Group Captain
User avatar

Joined: Thu Sep 29, 2005 10:19 am
Posts: 429
Location: new York
[quote="]

Sorry I brought it up. Of course, you don't have to read it.[/quote]

I read it – I actually get addicted to reading his old stuff. It reminds me of being a kid and waiting for the next Air Progress and dreaming of what it would be like to fly all those cool things. The old ones are like eating cheese puffs – you can't stop, but you don't feel particularly nourished afterward. I re-read recently his articles about Junior Burchinal and loved 'em. It just seems that every magazine you pick up these days he is writing for and it all seems the same. I much prefer the writing of Mr. Austin.


Top
 Profile  
 
 Post subject:
PostPosted: Wed Dec 05, 2007 3:12 pm 
Offline
Group Captain
User avatar

Joined: Sat Mar 31, 2007 6:35 pm
Posts: 681
Location: Johnson City, TN
skybolt2003 wrote:
[quote="]

Sorry I brought it up. Of course, you don't have to read it.[/quote]

I read it – I actually get addicted to reading his old stuff. It reminds me of being a kid and waiting for the next Air Progress and dreaming of what it would be like to fly all those cool things. The old ones are like eating cheese puffs – you can't stop, but you don't feel particularly nourished afterward. I re-read recently his articles about Junior Burchinal and loved 'em. It just seems that every magazine you pick up these days he is writing for and it all seems the same. I much prefer the writing of Mr. Austin.[/quote]


Skybolt,

Yeh, I got hooked on Budd's and Mike Dillon's Air Progress Stuff in the 70's. In fact, Budd's Fly Baby pirep in 1970 prompted my Dad to order plans and build one. I flew that Fly Baby for about 10 years.
I'm assuming you read his Skybolt pirep. I flew that 160 hp 'bolt back in the 80's.

I'd love to see a permanent warbird pirep page on WIX. Lot's of experience here.

Steve G


Top
 Profile  
 
 Post subject:
PostPosted: Wed Dec 05, 2007 3:37 pm 
Offline
Co-MVP - 2006
User avatar

Joined: Fri Nov 18, 2005 10:39 am
Posts: 4468
Location: Midland, TX Yee-haw.
skybolt2003 wrote:
I much prefer the writing of Mr. Austin.


Hey, thanks! :D Heck, I like flying these ol' airplanes and then telling y'all about the experience, so its a win-win situation, huh? :lol:

Gary


Top
 Profile  
 
 Post subject:
PostPosted: Wed Dec 05, 2007 4:32 pm 
Offline
Squadron Leader
User avatar

Joined: Tue Nov 06, 2007 5:34 pm
Posts: 179
Location: NW Mississippi
Not to defend anyone's opinion, afterall it is an opinion, but;

Put three of any rebuilt/restored aircraft on the same field at the same time and fly them all. One will be a dog in comparison.

There is so much to final rigging, especially a biplane, as well as the quality of the rebuild.

A customer bought a rebuilt taildragger which had changed hands and been through a reputable dealer. The thing was a handful to land on asphalt. Grass was more forgiving. I suppose neither the dealer's people nor the rebuilder realized it could be different.

Turned out that one main wheel was toed in and the other toed out. After correcting the problem landing was a breeze. I've also seen wings that were so warped in the recovering process that they almost wrinkled the fabric when pulled into position.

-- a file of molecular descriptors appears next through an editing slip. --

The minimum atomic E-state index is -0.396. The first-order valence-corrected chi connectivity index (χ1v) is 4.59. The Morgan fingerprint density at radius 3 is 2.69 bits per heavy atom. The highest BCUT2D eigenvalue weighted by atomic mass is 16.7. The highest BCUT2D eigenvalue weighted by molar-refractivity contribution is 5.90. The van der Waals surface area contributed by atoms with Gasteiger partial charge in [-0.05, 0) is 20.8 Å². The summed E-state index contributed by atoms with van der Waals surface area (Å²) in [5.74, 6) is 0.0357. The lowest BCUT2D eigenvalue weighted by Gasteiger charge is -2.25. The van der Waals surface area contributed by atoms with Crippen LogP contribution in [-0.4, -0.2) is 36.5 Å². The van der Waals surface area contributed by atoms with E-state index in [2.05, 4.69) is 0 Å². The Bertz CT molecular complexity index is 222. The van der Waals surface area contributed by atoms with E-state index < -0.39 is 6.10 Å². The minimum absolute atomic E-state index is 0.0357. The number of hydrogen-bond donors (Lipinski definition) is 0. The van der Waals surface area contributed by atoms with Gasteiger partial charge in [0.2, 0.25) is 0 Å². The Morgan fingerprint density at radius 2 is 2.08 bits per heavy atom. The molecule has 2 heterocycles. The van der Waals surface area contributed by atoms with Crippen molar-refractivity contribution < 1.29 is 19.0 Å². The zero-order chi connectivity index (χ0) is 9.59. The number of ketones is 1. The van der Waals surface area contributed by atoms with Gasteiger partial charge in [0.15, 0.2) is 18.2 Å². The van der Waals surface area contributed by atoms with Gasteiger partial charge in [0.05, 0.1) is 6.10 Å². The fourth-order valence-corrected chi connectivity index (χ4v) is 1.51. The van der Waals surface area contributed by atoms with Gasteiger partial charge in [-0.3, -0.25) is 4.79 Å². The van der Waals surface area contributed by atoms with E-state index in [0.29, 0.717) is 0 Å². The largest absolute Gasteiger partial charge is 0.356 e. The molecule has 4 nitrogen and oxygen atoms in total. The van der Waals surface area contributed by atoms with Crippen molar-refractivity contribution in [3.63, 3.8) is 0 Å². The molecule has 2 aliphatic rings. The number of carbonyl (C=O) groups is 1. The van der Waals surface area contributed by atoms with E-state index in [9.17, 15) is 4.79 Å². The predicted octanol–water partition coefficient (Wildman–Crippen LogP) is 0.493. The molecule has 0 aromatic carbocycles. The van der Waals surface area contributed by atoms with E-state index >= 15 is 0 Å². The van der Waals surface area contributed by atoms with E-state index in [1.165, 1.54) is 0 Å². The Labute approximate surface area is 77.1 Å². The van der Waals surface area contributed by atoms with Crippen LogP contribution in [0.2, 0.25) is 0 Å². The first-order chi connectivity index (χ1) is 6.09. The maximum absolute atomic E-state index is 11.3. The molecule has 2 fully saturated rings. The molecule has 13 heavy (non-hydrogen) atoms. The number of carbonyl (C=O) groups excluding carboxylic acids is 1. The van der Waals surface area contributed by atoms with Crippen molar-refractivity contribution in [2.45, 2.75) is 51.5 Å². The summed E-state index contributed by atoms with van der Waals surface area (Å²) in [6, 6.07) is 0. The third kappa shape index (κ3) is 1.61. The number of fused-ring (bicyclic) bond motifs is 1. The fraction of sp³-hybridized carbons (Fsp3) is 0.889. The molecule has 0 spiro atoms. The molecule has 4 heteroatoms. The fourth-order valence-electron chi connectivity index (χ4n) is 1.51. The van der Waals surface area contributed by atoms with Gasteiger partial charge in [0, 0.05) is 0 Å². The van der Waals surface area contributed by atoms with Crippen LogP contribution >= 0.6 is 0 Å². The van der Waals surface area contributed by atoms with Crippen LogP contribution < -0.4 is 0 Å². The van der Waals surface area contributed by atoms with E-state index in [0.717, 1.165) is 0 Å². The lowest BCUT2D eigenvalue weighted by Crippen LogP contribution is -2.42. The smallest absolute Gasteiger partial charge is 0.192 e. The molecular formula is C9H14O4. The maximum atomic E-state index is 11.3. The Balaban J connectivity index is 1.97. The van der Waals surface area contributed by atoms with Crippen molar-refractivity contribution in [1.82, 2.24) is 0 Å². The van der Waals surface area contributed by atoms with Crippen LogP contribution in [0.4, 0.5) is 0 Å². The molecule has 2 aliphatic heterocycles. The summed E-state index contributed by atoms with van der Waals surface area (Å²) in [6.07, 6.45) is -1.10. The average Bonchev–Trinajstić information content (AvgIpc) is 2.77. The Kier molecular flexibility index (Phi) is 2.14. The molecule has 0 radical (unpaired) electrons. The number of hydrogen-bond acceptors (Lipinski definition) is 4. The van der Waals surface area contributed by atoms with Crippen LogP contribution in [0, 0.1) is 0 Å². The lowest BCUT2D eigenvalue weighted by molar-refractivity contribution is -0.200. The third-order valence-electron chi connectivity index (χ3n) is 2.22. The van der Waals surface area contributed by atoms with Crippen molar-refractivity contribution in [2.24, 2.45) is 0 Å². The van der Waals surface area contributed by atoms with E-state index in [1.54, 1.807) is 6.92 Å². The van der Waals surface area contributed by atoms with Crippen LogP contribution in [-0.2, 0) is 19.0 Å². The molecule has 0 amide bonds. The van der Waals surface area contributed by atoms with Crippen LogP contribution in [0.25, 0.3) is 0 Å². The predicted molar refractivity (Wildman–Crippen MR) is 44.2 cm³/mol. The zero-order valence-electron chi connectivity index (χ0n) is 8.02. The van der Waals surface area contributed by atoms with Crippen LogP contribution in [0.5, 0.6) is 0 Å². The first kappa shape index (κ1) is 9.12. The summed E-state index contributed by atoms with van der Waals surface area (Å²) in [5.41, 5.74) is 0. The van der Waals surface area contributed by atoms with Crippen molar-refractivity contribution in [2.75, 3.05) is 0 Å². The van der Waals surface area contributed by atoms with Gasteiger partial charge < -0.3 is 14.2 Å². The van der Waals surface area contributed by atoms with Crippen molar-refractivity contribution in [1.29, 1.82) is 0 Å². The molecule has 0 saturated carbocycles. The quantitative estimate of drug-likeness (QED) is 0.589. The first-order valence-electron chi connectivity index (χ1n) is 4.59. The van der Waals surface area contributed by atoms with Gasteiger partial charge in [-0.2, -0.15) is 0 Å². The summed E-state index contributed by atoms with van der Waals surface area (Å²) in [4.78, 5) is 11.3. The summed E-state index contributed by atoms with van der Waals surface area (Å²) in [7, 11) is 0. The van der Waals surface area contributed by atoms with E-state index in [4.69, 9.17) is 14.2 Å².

I would say Gary and Bill both flew a quality rebuild.

Sully


Top
 Profile  
 
 Post subject:
PostPosted: Wed Dec 05, 2007 5:21 pm 
Offline
2000+ Post Club
2000+ Post Club
User avatar

Joined: Sat Nov 25, 2006 9:18 pm
Posts: 2262
Location: Vancouver, BC
Thank you Gary, Bill for posting your opinions on the Tiger Moth. And thank you for Steve for posting Budd's opinion. They are all interesting to me.

I think reviews definitely depend on the kind of flying you are used to and/or comfortable with. I can see both sides. The Tigermoth is certainly not a racing plane (but wasn't it raced, or at least the Gypsy Moth in the 1920's-30's?). In any case, It must have been a sturdy enough airplane or at least easy enough to fix in order for it to have been so widely used as a trainer.

My air museum (Canadian Museum of Flight) has a beautiful DH-82C Tigermoth, the "C" denoting that it was the Canadian version, with standard equipment including brakes, a steerable tailwheel, and something to do with the landing gear being slightly different... oh and a big plexi-glass canopy. I have been able to go for a flight in it once, and only got to do a couple turns myself, medium at best. But, going for the ride in it does give me the "kite" kind of feeling. I also had to admire how those wings do a terrific job of creating lift. Eventually I hope to get checked out on it. :)

I totally agree with Sully about how it really depends on the airplane you fly. I used to be a glider instructor with the Royal Canadian Air Cadets and in our regional fleet we had 11 Schweizer 2-33A's it was easy to see that aach and every 2-33A was different. Some were a dream to fly, others were a real pain in the @ss. One wouldn't spin to the Left no matter how hard you tried.

When I look at warbirds these days I often wonder... "Was that the plane in the squadron that the crews enjoyed the most, or did they loath it?"

It's probably too late to ask silly little questions like that, but it's just one of those things I think about.

If anyone is interested to know, in the Pacific Region Air Cadet Gliding School, Glider 10 is the best. Or, at least it was. After all the thrashing the gliders get with cadets, who knows, maybe she's not the same bird.

Cheers,

David


Top
 Profile  
 
Display posts from previous:  Sort by  
Post new topic Reply to topic  [ 66 posts ]  Go to page Previous  1, 2, 3, 4, 5  Next

All times are UTC - 5 hours


Who is online

Users browsing this forum: Fouga23 and 20 guests


You cannot post new topics in this forum
You cannot reply to topics in this forum
You cannot edit your posts in this forum
You cannot delete your posts in this forum
You cannot post attachments in this forum

Search for:
Jump to:  
Powered by phpBB® Forum Software © phpBB Group